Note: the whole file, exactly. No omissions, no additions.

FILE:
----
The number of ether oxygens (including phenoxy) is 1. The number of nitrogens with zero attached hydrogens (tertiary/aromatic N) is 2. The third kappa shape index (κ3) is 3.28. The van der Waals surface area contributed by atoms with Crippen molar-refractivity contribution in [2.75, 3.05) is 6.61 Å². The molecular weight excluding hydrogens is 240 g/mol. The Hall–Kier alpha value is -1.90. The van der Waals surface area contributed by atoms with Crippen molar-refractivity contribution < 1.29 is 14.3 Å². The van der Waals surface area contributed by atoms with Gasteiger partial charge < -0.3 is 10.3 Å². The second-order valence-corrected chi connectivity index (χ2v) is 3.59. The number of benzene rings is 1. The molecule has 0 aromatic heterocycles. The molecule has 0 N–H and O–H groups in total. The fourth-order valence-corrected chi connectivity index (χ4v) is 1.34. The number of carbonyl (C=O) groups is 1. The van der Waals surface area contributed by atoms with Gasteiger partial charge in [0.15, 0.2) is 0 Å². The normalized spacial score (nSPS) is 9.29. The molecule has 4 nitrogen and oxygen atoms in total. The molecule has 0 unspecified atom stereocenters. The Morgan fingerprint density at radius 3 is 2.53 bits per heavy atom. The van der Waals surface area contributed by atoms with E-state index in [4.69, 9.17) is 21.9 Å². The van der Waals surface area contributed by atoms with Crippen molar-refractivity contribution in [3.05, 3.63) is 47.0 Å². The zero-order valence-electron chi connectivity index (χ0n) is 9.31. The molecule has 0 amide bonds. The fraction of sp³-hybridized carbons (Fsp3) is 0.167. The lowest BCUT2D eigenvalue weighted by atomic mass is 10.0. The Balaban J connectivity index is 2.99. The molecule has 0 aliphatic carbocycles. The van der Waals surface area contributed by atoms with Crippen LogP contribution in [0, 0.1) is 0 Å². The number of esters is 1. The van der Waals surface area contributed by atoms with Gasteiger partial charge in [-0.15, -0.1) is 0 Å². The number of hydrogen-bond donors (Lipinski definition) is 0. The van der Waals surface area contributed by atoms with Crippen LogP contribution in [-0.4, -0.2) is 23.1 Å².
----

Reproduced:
The number of ether oxygens (including phenoxy) is 1. The number of nitrogens with zero attached hydrogens (tertiary/aromatic N) is 2. The third kappa shape index (κ3) is 3.28. The van der Waals surface area contributed by atoms with Crippen molar-refractivity contribution in [2.75, 3.05) is 6.61 Å². The molecular weight excluding hydrogens is 240 g/mol. The Hall–Kier alpha value is -1.90. The van der Waals surface area contributed by atoms with Crippen molar-refractivity contribution < 1.29 is 14.3 Å². The van der Waals surface area contributed by atoms with Gasteiger partial charge < -0.3 is 10.3 Å². The second-order valence-corrected chi connectivity index (χ2v) is 3.59. The number of benzene rings is 1. The molecule has 0 aromatic heterocycles. The molecule has 0 N–H and O–H groups in total. The fourth-order valence-corrected chi connectivity index (χ4v) is 1.34. The number of carbonyl (C=O) groups is 1. The van der Waals surface area contributed by atoms with Gasteiger partial charge in [0.15, 0.2) is 0 Å². The normalized spacial score (nSPS) is 9.29. The molecule has 4 nitrogen and oxygen atoms in total. The molecule has 0 unspecified atom stereocenters. The Morgan fingerprint density at radius 3 is 2.53 bits per heavy atom. The van der Waals surface area contributed by atoms with E-state index in [4.69, 9.17) is 21.9 Å². The van der Waals surface area contributed by atoms with Crippen molar-refractivity contribution in [3.05, 3.63) is 47.0 Å². The zero-order valence-electron chi connectivity index (χ0n) is 9.31. The molecule has 0 amide bonds. The fraction of sp³-hybridized carbons (Fsp3) is 0.167. The lowest BCUT2D eigenvalue weighted by atomic mass is 10.0. The Balaban J connectivity index is 2.99. The molecule has 0 aliphatic carbocycles. The van der Waals surface area contributed by atoms with Crippen LogP contribution in [0, 0.1) is 0 Å². The number of esters is 1. The van der Waals surface area contributed by atoms with Gasteiger partial charge in [-0.15, -0.1) is 0 Å². The number of hydrogen-bond donors (Lipinski definition) is 0. The van der Waals surface area contributed by atoms with Crippen LogP contribution in [-0.4, -0.2) is 23.1 Å².